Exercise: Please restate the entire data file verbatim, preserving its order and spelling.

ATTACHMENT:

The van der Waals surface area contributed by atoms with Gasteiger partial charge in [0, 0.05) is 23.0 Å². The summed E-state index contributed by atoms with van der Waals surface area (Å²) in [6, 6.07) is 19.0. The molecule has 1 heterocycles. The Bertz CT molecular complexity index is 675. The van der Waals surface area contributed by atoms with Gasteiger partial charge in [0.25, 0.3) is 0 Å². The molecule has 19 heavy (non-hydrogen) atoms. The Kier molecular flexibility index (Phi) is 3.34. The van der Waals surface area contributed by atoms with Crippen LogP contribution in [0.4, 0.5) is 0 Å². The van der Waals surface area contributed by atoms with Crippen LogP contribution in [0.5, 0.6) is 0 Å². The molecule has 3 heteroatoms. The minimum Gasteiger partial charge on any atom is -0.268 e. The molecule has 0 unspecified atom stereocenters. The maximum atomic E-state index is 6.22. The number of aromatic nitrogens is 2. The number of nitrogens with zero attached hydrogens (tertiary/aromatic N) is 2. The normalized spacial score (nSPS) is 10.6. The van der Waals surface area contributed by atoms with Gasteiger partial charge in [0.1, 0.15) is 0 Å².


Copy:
The van der Waals surface area contributed by atoms with Gasteiger partial charge in [0, 0.05) is 23.0 Å². The summed E-state index contributed by atoms with van der Waals surface area (Å²) in [6, 6.07) is 19.0. The molecule has 1 heterocycles. The Bertz CT molecular complexity index is 675. The van der Waals surface area contributed by atoms with Gasteiger partial charge in [0.25, 0.3) is 0 Å². The molecule has 19 heavy (non-hydrogen) atoms. The Kier molecular flexibility index (Phi) is 3.34. The van der Waals surface area contributed by atoms with Crippen LogP contribution in [0.4, 0.5) is 0 Å². The van der Waals surface area contributed by atoms with Crippen LogP contribution in [0.5, 0.6) is 0 Å². The molecule has 3 heteroatoms. The minimum Gasteiger partial charge on any atom is -0.268 e. The molecule has 0 unspecified atom stereocenters. The maximum atomic E-state index is 6.22. The number of aromatic nitrogens is 2. The number of nitrogens with zero attached hydrogens (tertiary/aromatic N) is 2. The normalized spacial score (nSPS) is 10.6. The van der Waals surface area contributed by atoms with Gasteiger partial charge in [0.1, 0.15) is 0 Å².